Blog Post

From Numbers to Words

I’m sure you’ve all heard the missives about how there’s more computing power in your smartphone than was used to land a man on the Moon. The journey from the time when the word “Computer” was a title assigned to human beings charged with tabulating numbers to the present has been paved with kilometers of silicon, ballooning the scale and scope of computational capacity beyond what those early mathematicians could have ever imagined would be available in their lifetimes.

Katherine Johnson, one of NASA’s original Computers.

And, yet, what’s rarely discussed is the parallel revolution that makes all of that silicon so powerful.

Once upon a time, engineers programmed computers by punching holes in patterns on paper cards that they fed to these machines in stacks. Each hole, or lack thereof, represented either a zero or a one, when consumed by these primordial computers.

Zeroes and ones were the earliest instructions delivered to our modern computers. These instructions were the means by which we could change the behavior of the machine without altering the machine itself.

After all, the computers, for all their power, did not speak English.

So they had to communicate with them in code.

Hence, the term “coding”.

Of course, we’ve come a long way from binary code. In many ways, the evolution of software code over the years has been a push/pull between finding increasingly simple and naturalistic ways to tell computers to do increasingly more complex and sophisticated things. But it has always required someone with specialized skills obtained through years spent in universities and graduate schools to master the code.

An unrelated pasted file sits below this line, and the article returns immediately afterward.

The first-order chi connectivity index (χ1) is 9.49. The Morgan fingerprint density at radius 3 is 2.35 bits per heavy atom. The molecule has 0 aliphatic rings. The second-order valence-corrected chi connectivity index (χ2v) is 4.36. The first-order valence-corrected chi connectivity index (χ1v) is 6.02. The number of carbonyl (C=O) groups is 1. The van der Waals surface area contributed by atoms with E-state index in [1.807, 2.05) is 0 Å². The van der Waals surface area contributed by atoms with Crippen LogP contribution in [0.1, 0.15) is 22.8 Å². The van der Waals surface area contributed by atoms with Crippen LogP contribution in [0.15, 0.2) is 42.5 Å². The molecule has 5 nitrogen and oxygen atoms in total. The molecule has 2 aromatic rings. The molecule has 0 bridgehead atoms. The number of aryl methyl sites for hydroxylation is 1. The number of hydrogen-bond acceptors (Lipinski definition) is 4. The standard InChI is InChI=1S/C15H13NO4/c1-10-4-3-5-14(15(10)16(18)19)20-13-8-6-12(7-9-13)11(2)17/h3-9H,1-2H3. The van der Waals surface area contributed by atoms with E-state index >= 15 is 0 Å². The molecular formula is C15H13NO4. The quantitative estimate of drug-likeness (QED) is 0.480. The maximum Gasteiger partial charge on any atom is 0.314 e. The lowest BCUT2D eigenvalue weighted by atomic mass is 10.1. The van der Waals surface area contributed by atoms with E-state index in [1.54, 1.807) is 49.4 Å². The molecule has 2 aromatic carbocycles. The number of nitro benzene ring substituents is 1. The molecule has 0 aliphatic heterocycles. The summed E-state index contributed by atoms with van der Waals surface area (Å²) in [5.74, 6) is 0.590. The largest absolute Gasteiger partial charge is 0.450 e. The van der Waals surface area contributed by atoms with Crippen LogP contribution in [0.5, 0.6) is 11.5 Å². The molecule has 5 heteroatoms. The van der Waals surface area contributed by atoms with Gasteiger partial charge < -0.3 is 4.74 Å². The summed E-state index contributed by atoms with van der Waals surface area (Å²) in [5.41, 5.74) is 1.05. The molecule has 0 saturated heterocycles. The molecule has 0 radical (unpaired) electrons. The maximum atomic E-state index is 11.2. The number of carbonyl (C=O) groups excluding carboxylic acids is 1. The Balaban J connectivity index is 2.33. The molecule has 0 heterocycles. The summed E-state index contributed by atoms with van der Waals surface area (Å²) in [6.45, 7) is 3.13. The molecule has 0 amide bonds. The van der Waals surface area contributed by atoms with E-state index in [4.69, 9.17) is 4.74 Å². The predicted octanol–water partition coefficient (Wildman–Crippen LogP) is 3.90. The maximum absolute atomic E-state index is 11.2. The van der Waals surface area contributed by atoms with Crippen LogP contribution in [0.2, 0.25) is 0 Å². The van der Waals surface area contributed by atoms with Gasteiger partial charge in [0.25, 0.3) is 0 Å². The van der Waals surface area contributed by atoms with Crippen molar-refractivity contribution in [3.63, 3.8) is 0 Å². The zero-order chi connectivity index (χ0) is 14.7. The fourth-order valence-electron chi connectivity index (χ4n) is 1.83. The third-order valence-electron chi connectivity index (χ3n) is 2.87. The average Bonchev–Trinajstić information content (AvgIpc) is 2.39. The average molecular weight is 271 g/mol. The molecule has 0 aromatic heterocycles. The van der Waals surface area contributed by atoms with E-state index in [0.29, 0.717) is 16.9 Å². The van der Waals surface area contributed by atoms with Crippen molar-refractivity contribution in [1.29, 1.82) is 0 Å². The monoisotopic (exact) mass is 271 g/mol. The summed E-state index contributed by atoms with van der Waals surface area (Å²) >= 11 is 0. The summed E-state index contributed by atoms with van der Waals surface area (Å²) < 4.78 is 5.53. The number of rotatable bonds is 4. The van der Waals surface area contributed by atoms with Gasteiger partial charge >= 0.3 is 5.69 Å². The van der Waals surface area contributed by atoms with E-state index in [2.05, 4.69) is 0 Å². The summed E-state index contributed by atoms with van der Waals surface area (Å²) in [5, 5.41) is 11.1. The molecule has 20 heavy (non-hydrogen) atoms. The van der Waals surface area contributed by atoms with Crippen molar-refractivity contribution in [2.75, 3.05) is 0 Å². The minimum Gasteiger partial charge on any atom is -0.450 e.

But, as has been proven time and time again, when you limit participants, you limit ideas.

Imagine how much better the App Store is for being an open platform instead of only offering what the engineers at Apple could think of. As a former colleague at a national financial firm mentioned, the IT department in his company doesn’t have the reach or the knowledge to solve every problem in every corner of his company.

That’s why recent years have seen a push to empower “citizen developers”: non-computer scientists and people who aren’t trained in esoteric programming languages like C++ or Java or SQL, but are empowered by so-called “low code” platforms – where you can tell these applications to perform their specific tasks through just words.

In the software world, they call this natural language processing (NLP).

I’m citing all of this background to really illustrate what is so Earth-shattering about the ascent of ChatGPT and the rest of its extended generative AI family.

Because now the titans of technology have paired some of the most powerful supercomputers ever built with an interface that lets any human being who can form a sentence tell it what to do.

No more variables or regular expressions or for loops or if/then statements.

Just words.

As I’ve joked in some of my workshops, the computer scientists have essentially ceded control to the English majors.

Not only is this revolutionary when you consider the power of what these Large Language Models are capable of, but now, it’s possible for literally every human being on the planet to find a use for some of the most powerful technologies the world has ever known.

That’s the new world.

Now, a 9-year-old can literally deploy a supercomputer to help them optimize their lemonade stand simply by talking to it.

What will you do?

(PS – that little girl is not real. I used Midjourney to create this image.)

January 29, 2024

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